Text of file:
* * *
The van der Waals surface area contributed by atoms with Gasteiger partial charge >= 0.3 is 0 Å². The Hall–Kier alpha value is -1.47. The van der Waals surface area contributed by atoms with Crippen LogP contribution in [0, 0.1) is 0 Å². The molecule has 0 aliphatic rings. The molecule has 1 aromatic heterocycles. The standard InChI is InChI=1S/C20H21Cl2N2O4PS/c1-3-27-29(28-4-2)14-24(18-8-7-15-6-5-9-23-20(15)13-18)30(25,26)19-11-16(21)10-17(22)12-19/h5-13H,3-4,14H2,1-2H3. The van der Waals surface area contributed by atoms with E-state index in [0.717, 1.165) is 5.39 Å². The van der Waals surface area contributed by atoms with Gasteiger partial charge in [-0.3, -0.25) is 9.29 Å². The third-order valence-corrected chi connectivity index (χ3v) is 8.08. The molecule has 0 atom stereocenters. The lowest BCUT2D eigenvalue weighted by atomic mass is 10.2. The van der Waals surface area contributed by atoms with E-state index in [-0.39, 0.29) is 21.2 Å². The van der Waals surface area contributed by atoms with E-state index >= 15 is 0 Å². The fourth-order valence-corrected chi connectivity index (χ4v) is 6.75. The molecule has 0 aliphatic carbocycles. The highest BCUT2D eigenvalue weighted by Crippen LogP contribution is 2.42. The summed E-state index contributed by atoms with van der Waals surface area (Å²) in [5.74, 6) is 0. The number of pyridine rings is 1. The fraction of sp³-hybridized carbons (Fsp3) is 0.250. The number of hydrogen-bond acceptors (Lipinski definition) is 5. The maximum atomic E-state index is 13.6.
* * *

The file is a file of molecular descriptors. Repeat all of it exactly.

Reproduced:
The van der Waals surface area contributed by atoms with Gasteiger partial charge >= 0.3 is 0 Å². The Hall–Kier alpha value is -1.47. The van der Waals surface area contributed by atoms with Crippen LogP contribution in [0, 0.1) is 0 Å². The molecule has 0 aliphatic rings. The molecule has 1 aromatic heterocycles. The standard InChI is InChI=1S/C20H21Cl2N2O4PS/c1-3-27-29(28-4-2)14-24(18-8-7-15-6-5-9-23-20(15)13-18)30(25,26)19-11-16(21)10-17(22)12-19/h5-13H,3-4,14H2,1-2H3. The van der Waals surface area contributed by atoms with E-state index in [0.717, 1.165) is 5.39 Å². The van der Waals surface area contributed by atoms with Gasteiger partial charge in [-0.3, -0.25) is 9.29 Å². The third-order valence-corrected chi connectivity index (χ3v) is 8.08. The molecule has 0 atom stereocenters. The lowest BCUT2D eigenvalue weighted by atomic mass is 10.2. The van der Waals surface area contributed by atoms with E-state index in [-0.39, 0.29) is 21.2 Å². The van der Waals surface area contributed by atoms with E-state index >= 15 is 0 Å². The fourth-order valence-corrected chi connectivity index (χ4v) is 6.75. The molecule has 0 aliphatic carbocycles. The highest BCUT2D eigenvalue weighted by Crippen LogP contribution is 2.42. The summed E-state index contributed by atoms with van der Waals surface area (Å²) in [5.74, 6) is 0. The number of pyridine rings is 1. The fraction of sp³-hybridized carbons (Fsp3) is 0.250. The number of hydrogen-bond acceptors (Lipinski definition) is 5. The maximum atomic E-state index is 13.6.